Category Archives: Children

Simchat Bat

A Simchat bat (also, Brit Bat) is a naming ceremony for girls, welcoming them into the covenant. Some form of such ceremonies have been traditional since the early medieval era.

Simchat Bat Baby naming

In medieval German Jewish communities, a simple baby naming ceremony existed for both girls and boys, the Hollekreisch. In Sephardic Jewish communities this exists as the Zeved habat, which is somewhat more elaborate than the earlier German tradition. It is usually celebrated within the first month of the girl’s birth. Over the centuries there have been a variety of simple name-giving ceremonies for girls, but all were relatively informal.

In the last half-century, many in the non-Orthodox and Modern Orthodox Jewish community have revived interest in ceremonies for welcoming baby girls; we have developed innovative ceremonies which place equal emphasis on welcoming both daughters and sons. A wide variety of liturgies have been written, mostly informal, but some gaining wide use, and a few being incorporated into the liturgical works of various rabbinic organizations.

Currently, only a small number of liturgical developments have received widespread approbation within the Orthodox Jewish community. On the other end of the spectrum, an uncountable number of personalized ceremonies are being written with the Reform & Reconstructionist communities, but few of which represent an official point of view. Between these groups there exists Conservative/Masorti Judaism, which has been accepting of liturgical innovations, and working to make Jewish ceremonies and educational opportunities egalitarian.

Working within their understanding of halakhah {Jewish law} the Rabbinical Assembly has brought together a range of options within their official Moreh Derekh: The Rabbi’s Manual of the Rabbinical Assembly. The liturgies include options such as (a) Lighting seven candles (symbolizing the seven days of creation) and holding the baby towards them, (b) wrapping the baby in the four corners of a tallit (Jewish prayer shawl), or (c) lifting the baby and touching her hands to a Torah scroll.

The Simchat Bat below is based on the tallit ceremony.

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Rabbi’s welcome

B’rukhah haba’ah b’shem Adonai.
B’rukhah at ba’ir, uv’rukhah at basadeh.
B’rukhah at b’voekha, uv’rukhah at b’tzetekh.

Welcome little one! Blessed may you be all your days, all your life;
Blessed may you be wherever you are, In all of your comings and in all of your goings.

Candle ceremony – p.A35
Parents read verses
Rabbi – p. A37

Tallit ceremony:

I will wrap {girl’s name} in my tallit.
Grandparents each hold a corner of the tallit, and wrap the baby.
Rabbi reads selections from pages A-42 to A-43

Kriat Shem – Naming the Baby

Eloheinu ve’elohei imoteinu ka’yem et ha’yalda ha’zot le’aviha u’leima, ve’yikarey shmah be’Yisrael {baby’s name}. Yis’mach ha’av be’yotze chalatzav vetagel emah bifri vitnah, ca’ka’tuv: El hana’ar hazeh hitpalalti vayitayn Adonai li et shiaylati asher sha’alti me’imo. Vikayem-lah, Adonai Eloheinu, mah shecatuv. Pihah patkha vi’khokhmah vi’torat khesed al li’shonah.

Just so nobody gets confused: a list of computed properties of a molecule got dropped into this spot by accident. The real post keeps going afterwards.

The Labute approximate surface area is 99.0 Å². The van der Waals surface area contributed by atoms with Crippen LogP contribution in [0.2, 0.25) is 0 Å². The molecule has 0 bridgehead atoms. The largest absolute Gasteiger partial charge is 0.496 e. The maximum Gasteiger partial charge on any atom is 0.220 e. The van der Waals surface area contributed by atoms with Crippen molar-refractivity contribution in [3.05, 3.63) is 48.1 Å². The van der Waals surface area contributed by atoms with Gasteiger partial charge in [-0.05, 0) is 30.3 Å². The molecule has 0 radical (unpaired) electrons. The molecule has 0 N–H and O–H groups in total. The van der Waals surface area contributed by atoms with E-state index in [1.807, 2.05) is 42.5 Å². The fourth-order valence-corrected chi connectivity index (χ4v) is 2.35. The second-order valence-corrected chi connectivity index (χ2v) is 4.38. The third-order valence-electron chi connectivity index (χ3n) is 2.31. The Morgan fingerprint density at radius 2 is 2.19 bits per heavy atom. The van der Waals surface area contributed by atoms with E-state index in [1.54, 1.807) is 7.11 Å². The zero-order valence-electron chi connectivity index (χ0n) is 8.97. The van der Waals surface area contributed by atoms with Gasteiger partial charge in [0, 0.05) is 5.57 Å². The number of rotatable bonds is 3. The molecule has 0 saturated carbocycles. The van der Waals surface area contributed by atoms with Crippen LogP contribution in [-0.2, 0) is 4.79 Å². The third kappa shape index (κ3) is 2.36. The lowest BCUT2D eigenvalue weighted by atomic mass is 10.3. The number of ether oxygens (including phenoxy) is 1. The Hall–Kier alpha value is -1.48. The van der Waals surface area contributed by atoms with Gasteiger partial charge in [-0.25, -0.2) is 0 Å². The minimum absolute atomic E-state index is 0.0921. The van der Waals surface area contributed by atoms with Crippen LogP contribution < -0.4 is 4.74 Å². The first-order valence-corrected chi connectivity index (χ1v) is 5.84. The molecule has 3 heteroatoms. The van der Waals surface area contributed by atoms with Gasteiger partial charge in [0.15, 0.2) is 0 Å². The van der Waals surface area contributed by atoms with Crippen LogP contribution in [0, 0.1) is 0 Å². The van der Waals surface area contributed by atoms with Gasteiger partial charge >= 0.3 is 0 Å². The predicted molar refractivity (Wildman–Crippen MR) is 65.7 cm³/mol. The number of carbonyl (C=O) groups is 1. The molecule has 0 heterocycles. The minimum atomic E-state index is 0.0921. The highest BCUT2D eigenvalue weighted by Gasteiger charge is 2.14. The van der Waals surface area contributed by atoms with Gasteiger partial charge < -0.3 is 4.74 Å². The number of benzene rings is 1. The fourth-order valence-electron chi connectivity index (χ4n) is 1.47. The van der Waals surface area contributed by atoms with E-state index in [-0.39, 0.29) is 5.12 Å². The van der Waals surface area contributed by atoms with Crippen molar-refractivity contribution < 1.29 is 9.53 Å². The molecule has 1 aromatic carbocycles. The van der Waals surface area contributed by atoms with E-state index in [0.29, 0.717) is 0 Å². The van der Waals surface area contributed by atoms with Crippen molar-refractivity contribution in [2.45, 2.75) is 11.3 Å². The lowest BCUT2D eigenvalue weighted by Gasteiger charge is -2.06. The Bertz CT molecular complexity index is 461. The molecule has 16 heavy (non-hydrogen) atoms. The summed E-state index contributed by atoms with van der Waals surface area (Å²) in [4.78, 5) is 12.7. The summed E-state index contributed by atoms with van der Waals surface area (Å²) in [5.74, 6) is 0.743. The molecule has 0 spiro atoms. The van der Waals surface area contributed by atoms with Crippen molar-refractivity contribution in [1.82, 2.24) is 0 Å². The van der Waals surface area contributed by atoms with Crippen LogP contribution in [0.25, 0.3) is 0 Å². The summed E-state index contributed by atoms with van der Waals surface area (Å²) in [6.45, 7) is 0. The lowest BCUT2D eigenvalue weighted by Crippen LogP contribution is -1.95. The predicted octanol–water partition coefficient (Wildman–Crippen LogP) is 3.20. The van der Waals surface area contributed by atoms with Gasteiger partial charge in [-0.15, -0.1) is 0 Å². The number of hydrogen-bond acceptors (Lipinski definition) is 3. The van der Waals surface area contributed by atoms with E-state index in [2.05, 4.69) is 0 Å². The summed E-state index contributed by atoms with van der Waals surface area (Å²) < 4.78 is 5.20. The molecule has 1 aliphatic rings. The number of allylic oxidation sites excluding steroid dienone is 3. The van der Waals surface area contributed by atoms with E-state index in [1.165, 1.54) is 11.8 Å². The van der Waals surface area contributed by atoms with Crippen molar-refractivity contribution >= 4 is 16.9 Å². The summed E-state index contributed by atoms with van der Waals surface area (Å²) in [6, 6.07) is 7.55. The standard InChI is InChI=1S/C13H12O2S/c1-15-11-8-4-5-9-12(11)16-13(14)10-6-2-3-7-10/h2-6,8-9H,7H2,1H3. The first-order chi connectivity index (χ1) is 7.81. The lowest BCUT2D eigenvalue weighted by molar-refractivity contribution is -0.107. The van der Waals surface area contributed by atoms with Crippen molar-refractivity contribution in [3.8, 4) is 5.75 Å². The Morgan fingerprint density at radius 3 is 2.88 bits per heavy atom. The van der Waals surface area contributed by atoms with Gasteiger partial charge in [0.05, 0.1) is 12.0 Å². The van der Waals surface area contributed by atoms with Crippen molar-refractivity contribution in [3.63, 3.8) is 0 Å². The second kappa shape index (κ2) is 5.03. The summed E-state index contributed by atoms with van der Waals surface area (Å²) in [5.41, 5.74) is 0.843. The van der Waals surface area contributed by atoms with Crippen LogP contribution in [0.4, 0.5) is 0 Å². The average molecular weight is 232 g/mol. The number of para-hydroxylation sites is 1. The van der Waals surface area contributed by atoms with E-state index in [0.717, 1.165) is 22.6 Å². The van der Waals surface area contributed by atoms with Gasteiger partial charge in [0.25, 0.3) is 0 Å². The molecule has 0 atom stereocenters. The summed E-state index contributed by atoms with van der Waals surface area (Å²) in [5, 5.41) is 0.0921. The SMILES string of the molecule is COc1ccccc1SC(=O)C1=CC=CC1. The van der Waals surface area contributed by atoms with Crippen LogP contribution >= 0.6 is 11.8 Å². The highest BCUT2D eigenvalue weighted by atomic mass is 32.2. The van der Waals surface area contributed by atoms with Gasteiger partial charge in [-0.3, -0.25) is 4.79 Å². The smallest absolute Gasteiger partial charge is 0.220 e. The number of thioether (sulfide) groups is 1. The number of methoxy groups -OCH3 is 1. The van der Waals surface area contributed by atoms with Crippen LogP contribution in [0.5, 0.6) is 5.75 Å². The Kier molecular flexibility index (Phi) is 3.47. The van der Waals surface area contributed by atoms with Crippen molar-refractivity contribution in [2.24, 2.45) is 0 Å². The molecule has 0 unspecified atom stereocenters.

Hodu la’donai ki tov ki le’olam chasdo. Zot haktana {name} gdolah te’hiyeh. Yihi ratzon sheyizku horehah ligadlah li’Torah ul’chupah ul’ma’asim tovim, amen.

Our God and God of our ancestors, sustain this child. Let her be known among the people Israel as {her Hebrew name}. May her mother be blessed with renewed strength and may both parents find joy in their child, as it is written: “It was this child I prayed for, and the Lord has granted me what I sought.” [ I Samuel 1:27 ]
Fulfill for her, Lord our God, that which is written: “She opens her mouth with wisdom, and the Torah of loving-kindness is upon her tongue.” [ Proverbs 31:26 ]

Let us give thanks to the Lord for he is good; God’s loving-kindness is forever. May this child, {her name}, grow into greatness as a blessing to her family, to the Jewish people, and to all humanity. May her parents be privileged to raise their child to womanhood, and may {name} enjoy the blessings of Torah, chupah and ma’asim tovim. And let us say, Amen.

Rabbi: Sustain this child with her father and mother, and may her name be called among the daughters of Israel: {name} daughter of {parents}. May her parents rejoice with their child.

Bircat HaCohanim – Priestly blessings – A46

May God make you like Sarah, Rebecca, Rachel and Leah.
May the Holy One bless you and keep you.
May the Holy One shine light upon you and be gracious to you.
May the Holy One turn towards you and give you peace.

Shehehe’yanu

Rabbi: K’shaym shenikhn’sah labrit, kayn tikanes l’Torah, ul’huppah, ul’ma’asim tovim.

Guests: As she has entered the covenant, so may she attain Torah study, the wedding huppah, and a life of deeds of loving-kindness.

Here parents sometimes choose to read verses connected with each letter of her Hebrew name (verses shown in the manual)

 

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Jewish views on in-marriage and inter-marriage

The following statement was adopted by the Leadership Council of Conservative Judaism

Organizations in the Leadership Council include:
• Federation of Jewish Men’s Clubs
• The Jewish Theological Seminary of America
• The Rabbinical Assembly
• The United Synagogue of Conservative Judaism
• Women’s League for Conservative Judaism

The Mitzvah of InMarriage – Conversion

Keruv – Standards

There is hardly a family in the United States unaffected by intermarriage, and every one of us, as individual, and the organized community, needs to formulate a stance. In the past, intermarriage, (that is, marriage between a Jew and a non-Jew who has not converted) was viewed psychologically as an act of rebellion, a rejection of Judaism. Jews who intermarried were essentially excommunicated. But now, intermarriage is often the result of living in an open society, welcoming encouraging individual differences rather than groups responsibility and norms. Although results of populations studies continue to vary, the 1990 National Jewish population study indicated that 33% to 50% of North American Jews are intermarrying. The data also show that once they find themselves in that relationship, most of the Jewish partners cease to practice Jewish tradition, and often do not give their children a Jewish education or experience.

If our children end up marrying non-Jews, we should not reject them. We should continue to give our love and by that retain a measure of influence in their lives, Jewishly and otherwise. Life consists of constant growth and our adult children may yet reach a stage when Judaism has new meaning for them.

However, the marriage between a Jew and non-Jew is not a celebration for the Jewish community. We therefore reach out to the couple with the hope that the non- Jewish partner will move closer to Judaism and ultimately choose to convert. Since we know that over 70 percent of children of intermarried couples are not being raised as Jews, thus further diminishing the Jewish people, we want to encourage the Jewish partner to maintain his/her Jewish identity, and raise their children as Jews.